Inflation eased a bit in the Bay Area in February, offering a ray of hope for consumers who have been battered by fast-rising prices — but the cost of electricity provided by utilities such as PG&E zoomed higher.

Consumer prices rose 2.4% in the Bay Area last month compared to February 2023, the U.S. Bureau of Labor Statistics reported Tuesday.

While that annual increase was relatively tame, Bay Area consumer prices today are far higher than just two or three years ago.

“Everything seems to be getting more expensive,” said Junior Mendoza, a San Jose resident who was filling up his vehicle with gasoline on Tuesday at a Safeway Fuel Station on Berryessa Road. “It’s getting harder to pay for what we need.”

Current prices are 7.8% higher than two years ago — and an eye-popping 13.4% above prices three years ago, in February 2021, statistics posted on the federal labor agency’s website show.

Over the most recent one-year period, electric utility prices in the Bay Area soared by a whopping 29.8%. This segment of the consumer price index equates to the cost of PG&E electricity services in this region.

Put another way, the cost of electricity delivered in this region by utilities such as PG&E is rising more than 12 times faster than the overall inflation rate in the Bay Area.

Natural gas costs, however, decreased sharply. The cost of natural gas piped into the home by utilities such as PG&E plunged 12.9% in February over the one year.

“My PG&E bill keeps getting more expensive,” said Paulina Carter, a Campbell resident who was also filling her car. “Gasoline always costs too much.”

Unleaded gasoline prices in the region actually fell 2.7% over the one-year period that ended in February but remain significantly higher than they were several years ago.

Oakland-based PG&E has set a goal to reduce the annual increase in electricity and gas bills to roughly 2.5% a year. The company’s own estimates, as well as the inflation report, suggest this goal is elusive at best.

Nationwide, the U.S. inflation rate rose by 3.2% over the one-year period that ended in February. The 3.2% yearly increase means inflation is running hotter than the 3.1% gain the government reported for January.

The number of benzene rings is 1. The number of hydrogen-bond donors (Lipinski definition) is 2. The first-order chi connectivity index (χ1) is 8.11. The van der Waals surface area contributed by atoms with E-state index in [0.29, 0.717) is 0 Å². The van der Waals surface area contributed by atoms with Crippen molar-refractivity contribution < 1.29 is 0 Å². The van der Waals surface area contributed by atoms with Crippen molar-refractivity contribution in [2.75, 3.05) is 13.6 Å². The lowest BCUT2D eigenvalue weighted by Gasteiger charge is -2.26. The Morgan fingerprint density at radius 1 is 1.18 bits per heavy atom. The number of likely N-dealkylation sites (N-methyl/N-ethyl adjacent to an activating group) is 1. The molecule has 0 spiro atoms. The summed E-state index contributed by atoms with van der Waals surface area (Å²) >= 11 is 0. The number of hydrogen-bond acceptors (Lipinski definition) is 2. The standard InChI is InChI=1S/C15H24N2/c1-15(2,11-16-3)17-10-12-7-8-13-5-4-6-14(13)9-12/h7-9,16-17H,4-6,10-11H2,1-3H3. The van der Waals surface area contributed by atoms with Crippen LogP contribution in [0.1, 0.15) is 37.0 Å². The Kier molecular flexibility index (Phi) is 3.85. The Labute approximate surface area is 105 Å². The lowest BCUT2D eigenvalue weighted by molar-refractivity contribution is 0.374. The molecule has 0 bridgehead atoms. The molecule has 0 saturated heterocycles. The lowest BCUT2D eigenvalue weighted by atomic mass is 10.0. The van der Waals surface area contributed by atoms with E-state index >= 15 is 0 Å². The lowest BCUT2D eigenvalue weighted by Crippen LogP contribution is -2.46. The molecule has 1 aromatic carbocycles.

“Inflation accelerated in February, showing the battle against inflation is not over and the last mile of getting it back down to 2% will be the toughest,” Brian Wesbury, chief economist with investment firm First Trust Advisors, wrote in an assessment about the nationwide inflation rate on Tuesday.

The Federal Reserve has raised interest rates to painfully high levels, hoping to choke off runaway inflation by cooling off economic activity as borrowing money becomes more expensive.

Wall Street and consumers have been hoping the Fed might start to make meaningful progress to curb inflation.

In the Bay Area, food prices were showing signs of moderating somewhat. Overall food prices rose 2.4% on a yearly basis, matching the pace of inflation in the Bay Area.

Food consumed at home rose 2.3% in the Bay Area during the most recent 12 months, less than the region’s overall inflation rate. Meat, poultry, fish, eggs, fruit, vegetables and dairy products all rose by less than the Bay Area’s overall inflation.

But the modest rise in food costs did little to ease the worries of beleaguered consumers in the Bay Area. Food consumed away from home in the Bay Area hopped higher by 3.7%, the new report shows.

“Food costs way too much,” said Wilson Payes, a San Jose resident. “Gasoline is less than it was, but it’s still expensive.”

The cost of food consumed away from home may be rising at an elevated rate in the Bay Area because more people are dining in restaurants with the relaxation of coronavirus-spawned restrictions.

Plus, more people are ordering food from restaurants delivered through services such as Doordash, Uber Eats and Grubhub.

Here are the changes in Bay Area prices for key food categories consumed at home. The numbers reflect the increases in this region over the one-year period that ended in February:

— Cereals and bakery goods, up 3.5%

— Fruits and vegetables, up 1%

— Meat, poultry, fish and eggs, up 0.3%

— Dairy products, up 0.3%

The annual increase in meat and related products represents a welcome contrast from what occurred in recent years when meat, poultry, fish and egg prices zoomed higher by a double-digit annual pace.

The seemingly endless bouts of inflation, running at an elevated rate since April 2021, continue to chew up the budgets of people such as Mendoza, who has a family of seven.

“People are living paycheck to paycheck,” Mendoza said. “Anytime there’s any kind of an increase in prices, it really takes a toll.”